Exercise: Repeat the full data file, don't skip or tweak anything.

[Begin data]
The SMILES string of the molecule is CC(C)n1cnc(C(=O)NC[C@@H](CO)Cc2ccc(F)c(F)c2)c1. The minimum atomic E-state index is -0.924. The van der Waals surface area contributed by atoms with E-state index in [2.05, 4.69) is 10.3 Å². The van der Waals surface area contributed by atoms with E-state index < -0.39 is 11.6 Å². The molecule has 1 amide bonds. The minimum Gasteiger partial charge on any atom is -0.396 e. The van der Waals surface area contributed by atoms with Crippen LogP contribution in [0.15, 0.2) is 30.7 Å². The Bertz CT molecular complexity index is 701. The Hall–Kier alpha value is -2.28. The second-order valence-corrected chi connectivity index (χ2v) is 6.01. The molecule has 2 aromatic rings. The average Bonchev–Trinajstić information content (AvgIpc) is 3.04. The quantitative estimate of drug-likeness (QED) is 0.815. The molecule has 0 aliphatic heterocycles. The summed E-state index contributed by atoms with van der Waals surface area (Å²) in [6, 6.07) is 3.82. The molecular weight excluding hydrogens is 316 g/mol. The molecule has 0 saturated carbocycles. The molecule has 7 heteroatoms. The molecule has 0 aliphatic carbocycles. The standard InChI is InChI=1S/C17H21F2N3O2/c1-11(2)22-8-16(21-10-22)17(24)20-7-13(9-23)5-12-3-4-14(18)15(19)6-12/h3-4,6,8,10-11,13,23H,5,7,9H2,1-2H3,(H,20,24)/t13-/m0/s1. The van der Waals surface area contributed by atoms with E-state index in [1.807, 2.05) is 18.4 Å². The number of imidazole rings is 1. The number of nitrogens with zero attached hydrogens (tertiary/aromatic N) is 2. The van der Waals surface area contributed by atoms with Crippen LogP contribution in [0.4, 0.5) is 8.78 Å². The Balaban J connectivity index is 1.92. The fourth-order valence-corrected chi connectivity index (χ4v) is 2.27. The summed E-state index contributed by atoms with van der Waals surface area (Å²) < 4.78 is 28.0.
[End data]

The SMILES string of the molecule is CC(C)n1cnc(C(=O)NC[C@@H](CO)Cc2ccc(F)c(F)c2)c1. The minimum atomic E-state index is -0.924. The van der Waals surface area contributed by atoms with E-state index in [2.05, 4.69) is 10.3 Å². The van der Waals surface area contributed by atoms with E-state index < -0.39 is 11.6 Å². The molecule has 1 amide bonds. The minimum Gasteiger partial charge on any atom is -0.396 e. The van der Waals surface area contributed by atoms with Crippen LogP contribution in [0.15, 0.2) is 30.7 Å². The Bertz CT molecular complexity index is 701. The Hall–Kier alpha value is -2.28. The second-order valence-corrected chi connectivity index (χ2v) is 6.01. The molecule has 2 aromatic rings. The average Bonchev–Trinajstić information content (AvgIpc) is 3.04. The quantitative estimate of drug-likeness (QED) is 0.815. The molecule has 0 aliphatic heterocycles. The summed E-state index contributed by atoms with van der Waals surface area (Å²) in [6, 6.07) is 3.82. The molecular weight excluding hydrogens is 316 g/mol. The molecule has 0 saturated carbocycles. The molecule has 7 heteroatoms. The molecule has 0 aliphatic carbocycles. The standard InChI is InChI=1S/C17H21F2N3O2/c1-11(2)22-8-16(21-10-22)17(24)20-7-13(9-23)5-12-3-4-14(18)15(19)6-12/h3-4,6,8,10-11,13,23H,5,7,9H2,1-2H3,(H,20,24)/t13-/m0/s1. The van der Waals surface area contributed by atoms with E-state index in [1.807, 2.05) is 18.4 Å². The number of imidazole rings is 1. The number of nitrogens with zero attached hydrogens (tertiary/aromatic N) is 2. The van der Waals surface area contributed by atoms with Crippen LogP contribution in [0.4, 0.5) is 8.78 Å². The Balaban J connectivity index is 1.92. The fourth-order valence-corrected chi connectivity index (χ4v) is 2.27. The summed E-state index contributed by atoms with van der Waals surface area (Å²) < 4.78 is 28.0.